Brooklyn II: Tony Stewart preview

It's a numbers game at Michigan. ATLANTA (Aug. 14, 2002) - If you're a math phobic, Sunday's Pepsi 400 at Michigan International Speedway may not be the race for you. Talk of downforce counts, drag coefficients and valance heights are joined ...

It's a numbers game at Michigan.

ATLANTA (Aug. 14, 2002) - If you're a math phobic, Sunday's Pepsi 400 at Michigan International Speedway may not be the race for you. Talk of downforce counts, drag coefficients and valance heights are joined by discussion of points standings, average finishing positions and lap times.

"Math, not racing, takes center stage at Michigan. So pay attention, especially you there in the back."

For instance, the Pontiac camp received a half-inch kickout to the front valance on the nose of their race cars. That means the leading edge of the Pontiac's front air dam must not extend more than one-and-a-half inches forward of the bumper. The rule change should give the Pontiac teams more front downforce, a term used to describe the amount of wind pressure on an object. "Counts" are the measuring increments used to determine how little or how much downforce actually exists.

"I hope you're writing all of this down, because there will be a test."

You'll also hear teams talk of drag coefficients, and how slippery their race car is through the wind. With Michigan being a fast two-mile oval, a good drag coefficient is key. The smaller the drag number you have, the better your car is aerodynamically. The drag coefficient is a number that aerodynamicists use to model all of the complex tendencies of drag on shape, inclination and flow conditions. The equation is simply a rearrangement of the drag equation where we solve for the drag coefficient in terms of variables. The drag coefficient (Cd) is equal to the drag (D) divided by the quantity: density (r) times half the velocity (V) squared times the reference area (A).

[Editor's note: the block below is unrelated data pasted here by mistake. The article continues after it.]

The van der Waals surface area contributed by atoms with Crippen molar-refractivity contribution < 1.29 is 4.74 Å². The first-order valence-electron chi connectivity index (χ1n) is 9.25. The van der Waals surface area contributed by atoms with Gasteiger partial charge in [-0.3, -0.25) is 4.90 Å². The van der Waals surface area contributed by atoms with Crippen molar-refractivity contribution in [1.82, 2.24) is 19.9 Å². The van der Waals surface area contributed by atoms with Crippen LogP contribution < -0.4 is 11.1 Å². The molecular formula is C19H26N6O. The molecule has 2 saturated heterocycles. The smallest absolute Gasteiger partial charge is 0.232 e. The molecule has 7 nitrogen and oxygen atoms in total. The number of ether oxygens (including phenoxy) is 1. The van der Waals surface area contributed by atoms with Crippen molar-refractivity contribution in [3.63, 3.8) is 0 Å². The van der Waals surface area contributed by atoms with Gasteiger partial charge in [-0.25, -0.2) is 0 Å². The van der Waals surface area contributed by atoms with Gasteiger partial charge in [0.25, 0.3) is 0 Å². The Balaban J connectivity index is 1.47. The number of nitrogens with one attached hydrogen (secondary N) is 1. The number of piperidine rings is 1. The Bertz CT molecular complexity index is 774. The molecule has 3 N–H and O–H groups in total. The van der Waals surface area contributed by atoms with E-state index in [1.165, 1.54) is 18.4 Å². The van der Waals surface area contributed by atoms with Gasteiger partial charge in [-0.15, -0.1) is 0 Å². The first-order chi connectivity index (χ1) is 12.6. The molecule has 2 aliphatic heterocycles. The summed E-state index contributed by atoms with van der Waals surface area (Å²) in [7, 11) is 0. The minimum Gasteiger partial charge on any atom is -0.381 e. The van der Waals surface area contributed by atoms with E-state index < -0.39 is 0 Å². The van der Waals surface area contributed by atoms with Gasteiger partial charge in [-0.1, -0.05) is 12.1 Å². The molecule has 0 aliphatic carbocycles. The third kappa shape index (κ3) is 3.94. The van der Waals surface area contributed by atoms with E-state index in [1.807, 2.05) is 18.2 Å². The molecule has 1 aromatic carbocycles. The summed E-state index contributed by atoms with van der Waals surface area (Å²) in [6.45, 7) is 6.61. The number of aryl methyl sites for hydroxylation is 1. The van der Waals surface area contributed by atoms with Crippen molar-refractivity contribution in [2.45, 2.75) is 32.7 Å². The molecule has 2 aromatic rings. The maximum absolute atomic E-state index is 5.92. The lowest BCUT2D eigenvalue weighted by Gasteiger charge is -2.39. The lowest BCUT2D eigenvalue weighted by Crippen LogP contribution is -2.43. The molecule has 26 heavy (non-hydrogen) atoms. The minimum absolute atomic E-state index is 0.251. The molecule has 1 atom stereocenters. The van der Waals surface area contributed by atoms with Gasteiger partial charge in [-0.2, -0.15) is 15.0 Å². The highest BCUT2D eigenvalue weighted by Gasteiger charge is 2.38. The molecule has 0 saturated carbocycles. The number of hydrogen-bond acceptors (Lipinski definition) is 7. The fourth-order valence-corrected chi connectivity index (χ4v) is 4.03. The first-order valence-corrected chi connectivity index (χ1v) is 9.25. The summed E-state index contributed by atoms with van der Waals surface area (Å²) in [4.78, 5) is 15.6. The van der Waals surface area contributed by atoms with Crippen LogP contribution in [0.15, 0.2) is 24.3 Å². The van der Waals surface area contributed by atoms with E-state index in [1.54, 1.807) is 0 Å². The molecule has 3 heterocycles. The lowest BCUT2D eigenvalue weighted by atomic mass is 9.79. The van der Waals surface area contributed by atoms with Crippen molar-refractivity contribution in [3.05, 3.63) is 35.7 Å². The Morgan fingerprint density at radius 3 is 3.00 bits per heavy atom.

"Simple enough, right? Okay, moving on"

Points. It's really what NASCAR Winston Cup Series racing is all about. Finish the season with the most points, and the big trophy and $3 million check are yours. Heading into Michigan, the points race is extremely tight, with just 106 points separating the top-five, while 14 races remain on the schedule.